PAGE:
Eight Months on the Road
Learning the ways of the road is hard. I realize there were things I neglected in my treatment that could have saved me from the suffering of the last few months. But I was facing a very demanding work schedule and I was in survival mode. In spite of how bad I felt, here I am at eight months of treatment feeling not too bad. My typing is fast with mistakes (as it has always been). I can read and comprehend well. I am sleeping very well. My body temp actually came up to 98.6 last week. Today I began another round of Flagyl. Will have to remember to take my charcoal 3 times a day. Still have pain in head and face muscles, shoulders and back. Nerve pain seems to have died down. Wobbling when walking is gone. I am posting a chart I made from my calendar notations. You will be able to see all the ups and downs. Even had a few stellar good days. Carry on! Better days ahead.

The B12 Experiment
My last pulse of Flagyl produced some bad episodes of secondary porphyria. I was a mess for at least ten days. I had not been keeping up with my B12 shots (only the sublinguals) so this time I made it a point (ouch! no pun intended) to inject 3cc's of B12 every other day during the pulse and for 3 days after. Also took lots of sublingual 5,000 mg Methylcobalamin in between. I came out with a few endotoxin attacks (mostly mild--took lots of C) and nothing much in the way of the porphyria I suffered last month. I had to learn from this. I don't have a good tolerance for injections--I sometimes get big bruises. So I was reluctant to do this but it was worth it.



Rambling Through Purgatory: At The End of April
Stress and recovery are the important themes that run through the last few months.
I was warned to take it easy but alas I have a demanding job that at times extracts all the energy I can give it. I am ready for a break and it's coming soon.
March was full of suffering and cold. I think it was secondary porphyria that really got to me. April seemed to bring some relief. I actually marked more good days on my calendar than bad. I felt good enough to go on some hikes in the desert when the temps were in the high 90's. (In the early morning of course!)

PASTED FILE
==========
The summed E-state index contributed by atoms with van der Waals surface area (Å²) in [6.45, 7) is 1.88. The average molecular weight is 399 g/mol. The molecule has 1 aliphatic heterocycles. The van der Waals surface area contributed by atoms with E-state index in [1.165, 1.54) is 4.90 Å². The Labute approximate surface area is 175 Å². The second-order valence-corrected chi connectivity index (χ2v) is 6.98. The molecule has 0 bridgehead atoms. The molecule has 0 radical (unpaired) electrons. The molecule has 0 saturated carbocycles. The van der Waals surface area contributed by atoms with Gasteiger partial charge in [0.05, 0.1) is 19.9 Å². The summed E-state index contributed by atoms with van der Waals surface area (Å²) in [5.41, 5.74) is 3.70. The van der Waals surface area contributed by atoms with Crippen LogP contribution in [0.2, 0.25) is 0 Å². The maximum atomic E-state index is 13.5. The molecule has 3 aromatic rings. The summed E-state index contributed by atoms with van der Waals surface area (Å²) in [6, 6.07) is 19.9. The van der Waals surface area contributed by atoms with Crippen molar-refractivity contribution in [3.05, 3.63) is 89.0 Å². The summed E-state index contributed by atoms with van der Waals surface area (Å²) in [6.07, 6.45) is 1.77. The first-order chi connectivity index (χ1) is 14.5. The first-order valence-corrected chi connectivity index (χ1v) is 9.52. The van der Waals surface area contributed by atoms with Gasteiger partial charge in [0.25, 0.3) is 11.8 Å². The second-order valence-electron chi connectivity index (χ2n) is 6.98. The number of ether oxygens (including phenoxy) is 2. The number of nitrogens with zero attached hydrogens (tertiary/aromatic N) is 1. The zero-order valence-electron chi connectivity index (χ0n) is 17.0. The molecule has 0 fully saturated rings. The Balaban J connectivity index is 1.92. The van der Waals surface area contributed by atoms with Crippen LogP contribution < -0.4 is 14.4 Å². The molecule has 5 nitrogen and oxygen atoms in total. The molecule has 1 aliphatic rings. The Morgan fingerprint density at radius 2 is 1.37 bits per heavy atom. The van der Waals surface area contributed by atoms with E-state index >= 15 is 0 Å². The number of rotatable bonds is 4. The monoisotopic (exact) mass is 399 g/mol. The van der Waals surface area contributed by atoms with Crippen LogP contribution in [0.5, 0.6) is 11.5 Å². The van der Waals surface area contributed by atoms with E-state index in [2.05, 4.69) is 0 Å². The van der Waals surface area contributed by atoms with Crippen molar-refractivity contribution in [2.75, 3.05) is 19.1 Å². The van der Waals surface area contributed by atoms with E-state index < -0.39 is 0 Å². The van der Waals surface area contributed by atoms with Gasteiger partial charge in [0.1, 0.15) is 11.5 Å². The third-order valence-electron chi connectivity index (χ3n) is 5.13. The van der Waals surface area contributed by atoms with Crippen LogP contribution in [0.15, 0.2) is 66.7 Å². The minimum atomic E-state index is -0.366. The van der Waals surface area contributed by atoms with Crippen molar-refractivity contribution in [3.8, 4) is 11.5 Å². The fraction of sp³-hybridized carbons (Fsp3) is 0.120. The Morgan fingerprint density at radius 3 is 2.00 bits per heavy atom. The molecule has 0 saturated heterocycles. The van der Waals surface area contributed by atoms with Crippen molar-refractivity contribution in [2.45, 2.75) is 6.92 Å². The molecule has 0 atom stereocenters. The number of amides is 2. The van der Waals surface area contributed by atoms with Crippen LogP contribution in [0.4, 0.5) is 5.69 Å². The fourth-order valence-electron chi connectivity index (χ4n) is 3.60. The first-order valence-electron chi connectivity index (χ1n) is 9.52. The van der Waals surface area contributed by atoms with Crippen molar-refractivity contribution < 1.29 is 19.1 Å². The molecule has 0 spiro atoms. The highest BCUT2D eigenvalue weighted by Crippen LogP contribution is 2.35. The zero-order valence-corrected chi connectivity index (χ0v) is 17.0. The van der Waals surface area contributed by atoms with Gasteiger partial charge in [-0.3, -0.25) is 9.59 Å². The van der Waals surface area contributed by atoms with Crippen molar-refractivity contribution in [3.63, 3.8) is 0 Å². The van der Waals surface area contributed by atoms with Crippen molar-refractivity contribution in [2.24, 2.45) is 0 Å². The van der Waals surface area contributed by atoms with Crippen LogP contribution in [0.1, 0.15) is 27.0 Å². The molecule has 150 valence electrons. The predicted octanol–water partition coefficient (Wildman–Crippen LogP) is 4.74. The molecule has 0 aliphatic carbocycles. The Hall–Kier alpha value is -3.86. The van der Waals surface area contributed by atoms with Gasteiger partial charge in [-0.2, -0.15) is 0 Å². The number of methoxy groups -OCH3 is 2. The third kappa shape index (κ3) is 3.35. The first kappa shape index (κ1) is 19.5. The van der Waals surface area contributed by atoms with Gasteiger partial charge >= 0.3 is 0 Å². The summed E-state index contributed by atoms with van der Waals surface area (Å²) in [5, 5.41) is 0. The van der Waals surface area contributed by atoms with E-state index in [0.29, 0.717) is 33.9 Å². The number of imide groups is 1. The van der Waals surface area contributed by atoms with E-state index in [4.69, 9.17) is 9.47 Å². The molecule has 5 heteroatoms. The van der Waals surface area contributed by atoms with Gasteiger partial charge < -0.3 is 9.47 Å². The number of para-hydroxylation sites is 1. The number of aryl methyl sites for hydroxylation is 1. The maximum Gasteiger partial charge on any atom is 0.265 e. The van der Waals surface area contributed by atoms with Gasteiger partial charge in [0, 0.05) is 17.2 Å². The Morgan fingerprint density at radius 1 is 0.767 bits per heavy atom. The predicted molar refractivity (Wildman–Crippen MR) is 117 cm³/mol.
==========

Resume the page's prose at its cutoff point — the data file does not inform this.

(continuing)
I stopped wobbling when I walked fast. I thought it would last. Silly me. The last Flagyl pulse brought back pain and fogginess. An old headache that only affects one side of my head reappeared briefly as well as some nerve pain.
But I am still sleeping very well. My restless legs are history. My eyes don't hurt. The joint pain is gone. My feet don't hurt on the bottom (that was a symptom for a couple of months that I hated--it slowed me down). My typing speed has improved even if I do feel somewhat foggy at times.
My upper respiratory symptoms are the same--lots of build up of mucus in my nose--I suspect it's the NAC. However, my chronic cough is gone along with the yellow phlegm I used to cough up every morning. I'm thinking of sending some Cpn information to the pulmonary doctor I saw who couldn't figure out why I had a constant cough, wheezing and sleep disturbances. (He also treats sleep disturbances).
So here I am at eight months of the full treatment. I marvel at the amount of energy I have regained. I was accustomed to coming home from work and going to bed right away to rest up for the next day. I just have to be careful now that I don't push myself. I have a long vacation coming soon.